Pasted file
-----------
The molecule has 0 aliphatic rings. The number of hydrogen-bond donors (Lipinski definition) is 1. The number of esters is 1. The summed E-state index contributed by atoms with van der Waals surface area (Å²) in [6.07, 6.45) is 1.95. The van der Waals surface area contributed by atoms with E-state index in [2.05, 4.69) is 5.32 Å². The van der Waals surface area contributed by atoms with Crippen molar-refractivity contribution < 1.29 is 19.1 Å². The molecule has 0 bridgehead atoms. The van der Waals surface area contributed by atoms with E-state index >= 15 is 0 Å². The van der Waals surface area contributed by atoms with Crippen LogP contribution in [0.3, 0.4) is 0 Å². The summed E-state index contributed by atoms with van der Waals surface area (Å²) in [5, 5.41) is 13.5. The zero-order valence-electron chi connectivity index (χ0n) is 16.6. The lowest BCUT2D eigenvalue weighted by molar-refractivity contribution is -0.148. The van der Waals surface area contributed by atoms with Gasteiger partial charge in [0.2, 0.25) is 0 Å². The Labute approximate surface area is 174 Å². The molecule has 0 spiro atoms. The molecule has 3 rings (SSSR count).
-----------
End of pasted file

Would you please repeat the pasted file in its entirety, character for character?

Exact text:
The molecule has 0 aliphatic rings. The number of hydrogen-bond donors (Lipinski definition) is 1. The number of esters is 1. The summed E-state index contributed by atoms with van der Waals surface area (Å²) in [6.07, 6.45) is 1.95. The van der Waals surface area contributed by atoms with E-state index in [2.05, 4.69) is 5.32 Å². The van der Waals surface area contributed by atoms with Crippen molar-refractivity contribution < 1.29 is 19.1 Å². The molecule has 0 bridgehead atoms. The van der Waals surface area contributed by atoms with E-state index >= 15 is 0 Å². The van der Waals surface area contributed by atoms with Crippen LogP contribution in [0.3, 0.4) is 0 Å². The summed E-state index contributed by atoms with van der Waals surface area (Å²) in [5, 5.41) is 13.5. The zero-order valence-electron chi connectivity index (χ0n) is 16.6. The lowest BCUT2D eigenvalue weighted by molar-refractivity contribution is -0.148. The van der Waals surface area contributed by atoms with Gasteiger partial charge in [0.2, 0.25) is 0 Å². The Labute approximate surface area is 174 Å². The molecule has 0 spiro atoms. The molecule has 3 rings (SSSR count).